IT IS a paradox that
Forward in Faith is perceived as "a pressure group with a negative
and backward-looking agenda", despite its being "deeply committed
to the widest, most inclusive vision of unity and catholicity", its
chairman, the Bishop of Fulham, the Rt Revd Jonathan Baker, told a
packed St Alban's, Holborn, in London, on Monday. The occasion was
the commissioning of the organisation's new director, Dr Colin
Dr Podmore is leading
Forward in Faith, which describes itself as "an association of
Catholics and Evangelicals . . . seeking to renew the Church in the
historic faith", after nearly 25 years on the staff of Church
House, Westminster. His work there - on ecumenical relations,
liturgy, and finally as Clerk to the General Synod - was reflected
in Monday's service, which was drawn from Common Worship,
using its traditional-language options.
A number of his former
colleagues were present, including senior staff of both Church
House and the Anglican Communion Office, among a congregation that
included many from outside the membership of Forward in Faith, and
a handful of women priests. At the end of the service, Dr Podmore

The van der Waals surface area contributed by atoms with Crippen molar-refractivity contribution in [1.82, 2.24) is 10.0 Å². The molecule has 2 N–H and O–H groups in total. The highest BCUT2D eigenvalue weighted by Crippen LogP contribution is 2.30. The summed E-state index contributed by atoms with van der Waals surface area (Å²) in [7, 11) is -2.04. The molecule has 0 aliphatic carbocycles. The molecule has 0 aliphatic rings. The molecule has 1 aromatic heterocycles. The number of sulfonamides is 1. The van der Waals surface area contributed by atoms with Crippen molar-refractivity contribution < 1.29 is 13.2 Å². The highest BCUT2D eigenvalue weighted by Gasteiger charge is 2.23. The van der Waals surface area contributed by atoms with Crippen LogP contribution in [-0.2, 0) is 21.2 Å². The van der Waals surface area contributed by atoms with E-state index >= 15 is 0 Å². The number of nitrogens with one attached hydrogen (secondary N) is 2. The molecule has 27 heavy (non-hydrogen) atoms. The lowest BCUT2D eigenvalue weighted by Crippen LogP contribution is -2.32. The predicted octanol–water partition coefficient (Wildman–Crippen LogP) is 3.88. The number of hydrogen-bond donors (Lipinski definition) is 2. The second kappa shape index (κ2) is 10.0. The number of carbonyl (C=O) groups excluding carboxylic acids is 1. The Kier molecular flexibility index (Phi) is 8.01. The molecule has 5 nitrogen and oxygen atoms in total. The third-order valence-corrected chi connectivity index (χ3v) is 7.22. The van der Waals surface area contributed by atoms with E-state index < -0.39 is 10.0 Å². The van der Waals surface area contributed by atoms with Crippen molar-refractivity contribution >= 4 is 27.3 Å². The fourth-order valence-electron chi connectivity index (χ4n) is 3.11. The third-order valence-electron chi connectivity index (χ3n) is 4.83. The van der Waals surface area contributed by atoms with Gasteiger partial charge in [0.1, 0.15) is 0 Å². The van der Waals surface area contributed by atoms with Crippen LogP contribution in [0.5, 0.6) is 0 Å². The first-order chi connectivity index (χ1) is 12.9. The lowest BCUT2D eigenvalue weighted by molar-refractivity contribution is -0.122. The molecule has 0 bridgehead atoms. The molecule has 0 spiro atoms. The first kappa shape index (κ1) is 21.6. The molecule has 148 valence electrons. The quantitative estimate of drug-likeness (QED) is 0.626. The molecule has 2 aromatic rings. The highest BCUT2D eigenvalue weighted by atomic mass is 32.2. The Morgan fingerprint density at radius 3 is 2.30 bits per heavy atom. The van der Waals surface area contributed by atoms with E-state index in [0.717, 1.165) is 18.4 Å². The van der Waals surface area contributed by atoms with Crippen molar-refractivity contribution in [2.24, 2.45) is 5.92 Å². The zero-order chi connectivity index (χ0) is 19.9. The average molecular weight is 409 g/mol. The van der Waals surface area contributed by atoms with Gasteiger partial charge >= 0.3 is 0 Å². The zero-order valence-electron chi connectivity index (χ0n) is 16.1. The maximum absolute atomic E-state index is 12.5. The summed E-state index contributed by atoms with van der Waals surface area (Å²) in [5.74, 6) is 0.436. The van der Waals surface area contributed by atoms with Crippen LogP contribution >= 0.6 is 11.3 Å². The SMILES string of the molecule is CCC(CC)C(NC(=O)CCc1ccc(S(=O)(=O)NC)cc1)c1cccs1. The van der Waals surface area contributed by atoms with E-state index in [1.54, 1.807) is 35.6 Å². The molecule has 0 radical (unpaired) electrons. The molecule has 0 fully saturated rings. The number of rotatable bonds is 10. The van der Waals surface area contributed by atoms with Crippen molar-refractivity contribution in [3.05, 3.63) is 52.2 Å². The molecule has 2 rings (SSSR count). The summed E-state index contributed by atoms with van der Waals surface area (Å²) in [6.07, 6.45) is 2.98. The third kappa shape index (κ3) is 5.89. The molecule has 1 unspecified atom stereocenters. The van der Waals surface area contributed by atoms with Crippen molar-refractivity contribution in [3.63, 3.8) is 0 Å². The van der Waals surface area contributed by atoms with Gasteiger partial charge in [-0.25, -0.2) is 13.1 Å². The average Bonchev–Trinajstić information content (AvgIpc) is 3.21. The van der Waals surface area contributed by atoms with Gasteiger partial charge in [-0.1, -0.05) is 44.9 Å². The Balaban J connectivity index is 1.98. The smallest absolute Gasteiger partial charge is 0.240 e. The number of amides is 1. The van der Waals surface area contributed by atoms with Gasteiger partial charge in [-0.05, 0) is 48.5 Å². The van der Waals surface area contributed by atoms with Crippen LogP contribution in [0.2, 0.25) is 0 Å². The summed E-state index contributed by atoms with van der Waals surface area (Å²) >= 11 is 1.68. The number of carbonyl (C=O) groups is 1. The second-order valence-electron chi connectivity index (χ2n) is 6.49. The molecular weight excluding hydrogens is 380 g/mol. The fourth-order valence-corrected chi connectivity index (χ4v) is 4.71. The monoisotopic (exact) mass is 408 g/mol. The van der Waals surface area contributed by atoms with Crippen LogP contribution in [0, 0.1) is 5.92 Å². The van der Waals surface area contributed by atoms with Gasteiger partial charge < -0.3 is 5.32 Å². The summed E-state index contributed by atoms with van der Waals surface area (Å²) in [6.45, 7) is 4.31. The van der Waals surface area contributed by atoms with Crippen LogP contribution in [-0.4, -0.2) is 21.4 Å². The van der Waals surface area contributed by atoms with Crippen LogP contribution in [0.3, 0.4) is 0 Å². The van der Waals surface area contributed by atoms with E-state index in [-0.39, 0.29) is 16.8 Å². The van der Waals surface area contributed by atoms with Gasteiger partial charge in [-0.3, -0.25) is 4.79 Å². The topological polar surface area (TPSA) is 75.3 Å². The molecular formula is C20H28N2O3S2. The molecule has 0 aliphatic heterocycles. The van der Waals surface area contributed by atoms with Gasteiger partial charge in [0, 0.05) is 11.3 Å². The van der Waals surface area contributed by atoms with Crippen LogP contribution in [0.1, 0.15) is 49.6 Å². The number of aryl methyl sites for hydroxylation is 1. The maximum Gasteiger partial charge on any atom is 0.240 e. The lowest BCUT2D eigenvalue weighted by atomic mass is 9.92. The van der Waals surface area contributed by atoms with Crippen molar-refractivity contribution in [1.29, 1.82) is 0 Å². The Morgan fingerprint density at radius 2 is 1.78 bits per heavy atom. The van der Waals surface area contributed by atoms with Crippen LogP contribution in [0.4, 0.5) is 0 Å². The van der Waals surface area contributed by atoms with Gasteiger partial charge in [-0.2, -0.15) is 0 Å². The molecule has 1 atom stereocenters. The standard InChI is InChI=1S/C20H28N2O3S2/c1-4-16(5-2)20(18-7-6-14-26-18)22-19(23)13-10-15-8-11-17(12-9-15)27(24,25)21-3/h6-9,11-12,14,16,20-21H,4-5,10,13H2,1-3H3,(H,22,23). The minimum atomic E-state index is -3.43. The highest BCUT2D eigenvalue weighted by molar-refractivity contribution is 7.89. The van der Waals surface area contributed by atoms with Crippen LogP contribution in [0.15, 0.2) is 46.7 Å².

thanked those who were not in sympathy with the organisation for
attending, and urged them to "continue the conversation".
But most of those at the
solemn pontifical mass were supporters of the Anglo-Catholic
network, including 12 bishops and more than 40 concelebrating
priests. They joined in rousing hymns such as Charles Wesley's "O
Thou who camest from above", Stuckey Coles's "We pray thee,
heavenly Father", and, to finish Edward Plumptre's, "Thy hand, O
God, has guided".
In his sermon, Bishop
Baker also urged the congregation to "keep going joyfully, and to
keep on in love", on what was a "rocky path".
"Let us never give anyone
the excuse to suggest that we are simply another churchy pressure
group. . . At every turn, we must abide in love." He acknowledged:
"No doubt blame, like gifts, can be distributed across the whole
Body [of the Church]."
In a note in the order of
service, Dr Podmore also referred to the breadth of the Church of
England, and how "our presence together speaks of our commitment to
the 'mutual flourishing' of its diverse traditions". He
particularly thanked members of Fidelium, "a growing network of
young Anglo-Catholics, focused on evangelism", who acted as
stewards at the service.